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Creating a sustainable jurisdiction for agriculture and conservation

The case of the Produce, Conserve, Include (PCI) initiative in Mato Grosso, Brazil.

24 Nov 2020

Daniel Meyer, Paula Bernasconi

Photo credit: Mato Grosso (stephanie-morcinek/ Unsplash)

As consumer demand has grown for more sustainably produced agricultural commodities, public- and private-sector commitments to reduce deforestation have increased worldwide. One way to achieve this goal has been to create jurisdictional initiatives addressing issues such as sustainable production, legality, forest conservation and monitoring. This approach has the potential to generate more comprehensive solutions for supply chains, as it brings together various stakeholders in specific regions of production.

Some regions already have jurisdictional initiatives, such as the Coalition for Sustainable Livelihoods in northern Sumatra, Indonesia, and the Produce, Conserve, Include (PCI) initiative in Mato Grosso, Brazil. An increasing number of companies, including Carrefour, Unilever, Walmart, Marfrig and Amaggi, as well as global commodity platforms like the Tropical Forest Alliance (TFA), Consumer Goods Forum (CGF) and the Soft Commodity Forum (SCF), are playing an active role in the development of these initiatives.

Mato Grosso’s Produce, Conserve, Include (PCI) initiative

PCI is a jurisdictional initiative launched by the state of Mato Grosso in 2015 during the United Nations Climate Change Conference (COP 21) held in Paris, France. The objective of PCI is to increase the efficiency of agricultural and forestry production, conserve the remnants of native vegetation, restore deforested areas, promote the socio-economic inclusion of family farming and develop a low-carbon economy in Mato Grosso. The initiative involves government agencies, the private sector and civil society, which together have built a common vision for the state for 2030 with a series of goals divided into three areas:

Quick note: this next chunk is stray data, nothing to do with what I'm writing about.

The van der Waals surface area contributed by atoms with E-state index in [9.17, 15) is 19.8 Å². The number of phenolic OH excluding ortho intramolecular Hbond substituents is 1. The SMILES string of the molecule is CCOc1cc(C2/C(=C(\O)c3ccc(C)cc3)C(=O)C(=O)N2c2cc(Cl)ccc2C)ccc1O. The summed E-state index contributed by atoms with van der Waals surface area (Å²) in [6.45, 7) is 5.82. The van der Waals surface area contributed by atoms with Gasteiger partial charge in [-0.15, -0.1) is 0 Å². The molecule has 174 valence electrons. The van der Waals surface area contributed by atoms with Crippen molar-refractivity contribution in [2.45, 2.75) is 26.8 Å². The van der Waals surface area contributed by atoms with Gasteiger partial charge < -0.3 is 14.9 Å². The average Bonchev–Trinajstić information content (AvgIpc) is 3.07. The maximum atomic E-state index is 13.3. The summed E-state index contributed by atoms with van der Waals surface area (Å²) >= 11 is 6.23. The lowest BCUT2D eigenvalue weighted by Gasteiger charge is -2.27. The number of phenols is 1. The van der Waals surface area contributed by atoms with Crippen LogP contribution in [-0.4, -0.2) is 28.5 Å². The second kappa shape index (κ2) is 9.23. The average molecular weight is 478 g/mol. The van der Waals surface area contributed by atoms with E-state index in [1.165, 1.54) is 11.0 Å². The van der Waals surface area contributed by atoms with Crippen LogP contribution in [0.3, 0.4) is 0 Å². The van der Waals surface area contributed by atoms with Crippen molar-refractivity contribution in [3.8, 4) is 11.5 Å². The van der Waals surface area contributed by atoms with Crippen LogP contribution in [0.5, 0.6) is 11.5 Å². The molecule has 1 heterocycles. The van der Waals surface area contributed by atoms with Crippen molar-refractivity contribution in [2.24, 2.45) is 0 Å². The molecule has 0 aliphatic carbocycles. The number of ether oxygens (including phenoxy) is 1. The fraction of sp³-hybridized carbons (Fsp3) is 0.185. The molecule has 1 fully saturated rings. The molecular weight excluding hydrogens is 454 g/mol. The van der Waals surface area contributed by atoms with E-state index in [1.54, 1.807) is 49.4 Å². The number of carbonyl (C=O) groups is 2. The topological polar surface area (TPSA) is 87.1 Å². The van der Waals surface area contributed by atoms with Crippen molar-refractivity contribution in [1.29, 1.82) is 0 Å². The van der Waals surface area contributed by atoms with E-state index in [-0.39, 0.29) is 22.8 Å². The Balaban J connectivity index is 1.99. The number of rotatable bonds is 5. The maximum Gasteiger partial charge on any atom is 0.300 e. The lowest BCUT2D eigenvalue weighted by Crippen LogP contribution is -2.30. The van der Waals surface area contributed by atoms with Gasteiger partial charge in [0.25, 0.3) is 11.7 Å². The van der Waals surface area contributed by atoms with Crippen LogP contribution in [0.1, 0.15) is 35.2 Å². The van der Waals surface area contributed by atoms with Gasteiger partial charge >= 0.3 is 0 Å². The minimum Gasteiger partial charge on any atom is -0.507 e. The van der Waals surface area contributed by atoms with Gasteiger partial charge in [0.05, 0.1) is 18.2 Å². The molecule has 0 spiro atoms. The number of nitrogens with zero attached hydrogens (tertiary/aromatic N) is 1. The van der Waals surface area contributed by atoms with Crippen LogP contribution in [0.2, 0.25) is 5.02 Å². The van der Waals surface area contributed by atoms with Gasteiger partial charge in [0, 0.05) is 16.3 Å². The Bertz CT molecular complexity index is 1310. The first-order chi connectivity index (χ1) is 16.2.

1. Produce – aiming to increase the efficiency of agricultural and forestry production
  2. Conserve – aiming to conserve native vegetation
  3. Include – aiming for socio-economic inclusion of family farming and indigenous people

Agricultural context and deforestation rate of Mato Grosso

Mato Grosso is one of the main producing and exporting regions of agricultural commodities in the world, focusing on soy, corn, cotton and beef. More than a quarter of Brazil’s soy exports and about a fifth of its beef exports come from this state, which together generate more than US$ 10 billion a year for national coffers (Trase 2020).

The land-use change required to expand production of these commodities has been a major cause of deforestation, and is responsible for 69% of greenhouse gas emissions in Brazil (Trase Yearbook 2020, SEEG 2019).

In the 2000s, Mato Grosso saw a significant reduction in deforestation while agricultural output increased, indicating that it is possible to reconcile both goals – a central pillar of the PCI strategy. By the end of 2017, Mato Grosso began to benefit from the REDD for Early Movers (REM) programme, which aims to pay for the results achieved in reducing deforestation and investing in activities that promote the conservation of forests. The contract value of the so-called REM MT is €44 million provided by Germany through the KfW development bank and the United Kingdom through the Department for Business, Energy and Industrial Strategy.